You’re welcome Monique. I’m pleased the article found it’s way to you when it did. Stress can certainly feed into depression. There is definitely a link there. A lot of research is looking at depression as being caused by systemic inflammation, which stress can contribute to. Here is an article that explains that https://www.heysigmund.com/new-research-will-change-way-think-depression/. This is why lifestyle factors, such as exercise, eating the right food to support brain health, reducing stress, sleep, sunlight, social connection, meditation etc are all important for mental health and keeping the vital neurochemicals at healthy levels. Even doing these things though, sometimes depression can happen, so there is still a lot we need to learn about the causes. There is a lot of work happening in the area, which is great news. Hopefully some answers and a reliable, effective way to treat depression aren’t too far away.

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Behaviour is never from ‘bad’. It’s from ‘big’. Big hungry, big tired, big disconnection, big missing, big ‘too much right now’. The reason our responses might not work can often be because we’ve misread the story, or we’ve missed an important piece of it. Their story might be about now, today, yesterday, or any of the yesterdays before now. 

Our job isn’t to fix them. They aren’t broken. Our job is to understand them. Only then can we steer our response in the right direction. Otherwise we’re throwing darts at the wrong target - behaviour, instead of the need behind the behaviour. 

Watch, listen, breathe and be with. Feel what they feel. This will help them feel you with them. We all feel safer and calmer when we feel our people beside us - not judging or hurrying or questioning. What don’t you know, that they need you to know?♥️
We all have first up needs. The difference between adults and children is that we can delay the meeting of these needs for a bit longer than children - but we still need them met. 

The first most important question the brain needs answered is, ‘Is my body safe?’ - Am I free from threat, hunger, exhaustion, pain? This is usually an easier one to take care of or to recognise when it might need some attention.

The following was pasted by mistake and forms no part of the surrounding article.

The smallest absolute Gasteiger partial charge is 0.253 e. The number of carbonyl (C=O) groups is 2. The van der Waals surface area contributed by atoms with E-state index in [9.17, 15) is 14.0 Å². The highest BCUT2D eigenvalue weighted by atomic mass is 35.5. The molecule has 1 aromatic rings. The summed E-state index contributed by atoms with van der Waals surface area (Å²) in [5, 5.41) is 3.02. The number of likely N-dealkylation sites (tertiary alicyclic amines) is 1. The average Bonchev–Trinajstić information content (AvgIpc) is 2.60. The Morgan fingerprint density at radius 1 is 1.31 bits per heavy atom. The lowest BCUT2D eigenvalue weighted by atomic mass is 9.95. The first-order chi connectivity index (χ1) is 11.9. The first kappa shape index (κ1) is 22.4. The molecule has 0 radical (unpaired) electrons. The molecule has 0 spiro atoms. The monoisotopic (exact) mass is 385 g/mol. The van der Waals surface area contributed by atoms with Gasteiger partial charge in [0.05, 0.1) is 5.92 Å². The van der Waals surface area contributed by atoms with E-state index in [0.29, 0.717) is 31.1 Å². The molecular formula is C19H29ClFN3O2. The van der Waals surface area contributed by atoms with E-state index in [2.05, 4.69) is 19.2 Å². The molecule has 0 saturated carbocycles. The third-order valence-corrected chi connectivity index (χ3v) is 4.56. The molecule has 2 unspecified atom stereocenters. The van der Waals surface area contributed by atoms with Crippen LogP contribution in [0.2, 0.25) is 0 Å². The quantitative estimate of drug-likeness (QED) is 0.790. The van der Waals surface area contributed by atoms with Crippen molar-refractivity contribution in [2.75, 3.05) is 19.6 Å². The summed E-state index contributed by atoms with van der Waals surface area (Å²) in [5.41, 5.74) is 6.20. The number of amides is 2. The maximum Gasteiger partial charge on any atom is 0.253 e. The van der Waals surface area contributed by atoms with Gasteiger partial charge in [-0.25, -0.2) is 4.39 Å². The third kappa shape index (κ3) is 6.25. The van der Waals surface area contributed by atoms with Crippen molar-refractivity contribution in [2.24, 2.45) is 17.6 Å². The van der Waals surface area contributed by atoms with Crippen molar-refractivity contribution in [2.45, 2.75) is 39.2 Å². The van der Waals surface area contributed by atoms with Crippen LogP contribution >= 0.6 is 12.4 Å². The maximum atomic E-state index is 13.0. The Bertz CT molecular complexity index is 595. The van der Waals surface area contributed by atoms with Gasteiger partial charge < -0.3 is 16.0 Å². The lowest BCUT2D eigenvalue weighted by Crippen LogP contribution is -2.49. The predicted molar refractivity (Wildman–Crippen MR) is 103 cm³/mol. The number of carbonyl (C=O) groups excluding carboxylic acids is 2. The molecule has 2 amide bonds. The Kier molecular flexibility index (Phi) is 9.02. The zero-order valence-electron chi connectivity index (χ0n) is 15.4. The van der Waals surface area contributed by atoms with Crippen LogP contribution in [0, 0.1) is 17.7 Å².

The next most important question is, ‘Is my heart safe?’ - Am I loved, noticed, valued, claimed, wanted, welcome? This can be an easy one to overlook, especially in the chaos of the morning. Of course we love them and want them - and sometimes we’ll get distracted, annoyed, frustrated, irritated. None of this changes how much we love and want them - not even for a second. We can feel two things at once - madly in love with them and annoyed/ distracted/ frustrated. Sometimes though, this can leave their ‘Is my heart safe?’ needs a little hungry. They have less capacity than us to delay the meeting of these needs. When these needs are hungry, we’ll be more likely to see big feelings or big behaviour. 

The more you can fill their love tanks at the start of the day, the more they’ll be able to handle the bumps. This doesn’t have to be big. It just has to be enough. It might look like having a cuddle, reading a story, having a chat, sitting with them while they have breakfast or while they pat the dog, touching their back when they walk past, telling them you love them.

All brains need to feel loved and wanted, and as though they aren’t a nuisance, but sometimes they’ll need to feel it more. The more their felt sense of relational safety is met, the more they’ll be able to then focus on ‘thinking brain’ things, such as planning, making good decisions, co-operating, behaving. 

(And if this today was a bumpy one, that’s okay. Those days are going to happen. If most of the time their love tanks are full, they’ll handle when it drops a little. Just top it up when you can. And don’t forget to top yours up too. Be kind to yourself. You deserve it as much as they do.)♥️
Things will always go wrong - a bad decision, a good decision with a bad outcome, a dilemma, wanting something that comes with risk. 

Often, the ‘right thing’ lives somewhere in the very blurry bounds of the grey. Sometimes it will be about what’s right for them. Sometimes what’s right for others. Sometimes it will be about taking a risk, and sometimes the ‘right’ thing just feels wrong right now, or wrong for them. Even as adults, we will often get things wrong. This isn’t because we’re bad, or because we don’t know the right thing from the wrong thing, but because few things are black and white. 

The problem with punishment and harsh consequences is that we remove ourselves as an option for them to turn to next time things end messy, or as a guide before the mess happens. 

Feeling safe in our important relationships is a primary need for all of us humans. That means making sure our relationships are free from judgement, humiliation, shame, separation. If our response to their ‘wrong things’ is to bring all of these things to the table we share with them with them, of course they’ll do anything to avoid it. This isn’t about lying or secrecy. It’s about maintaining relational ‘safety’, or closeness.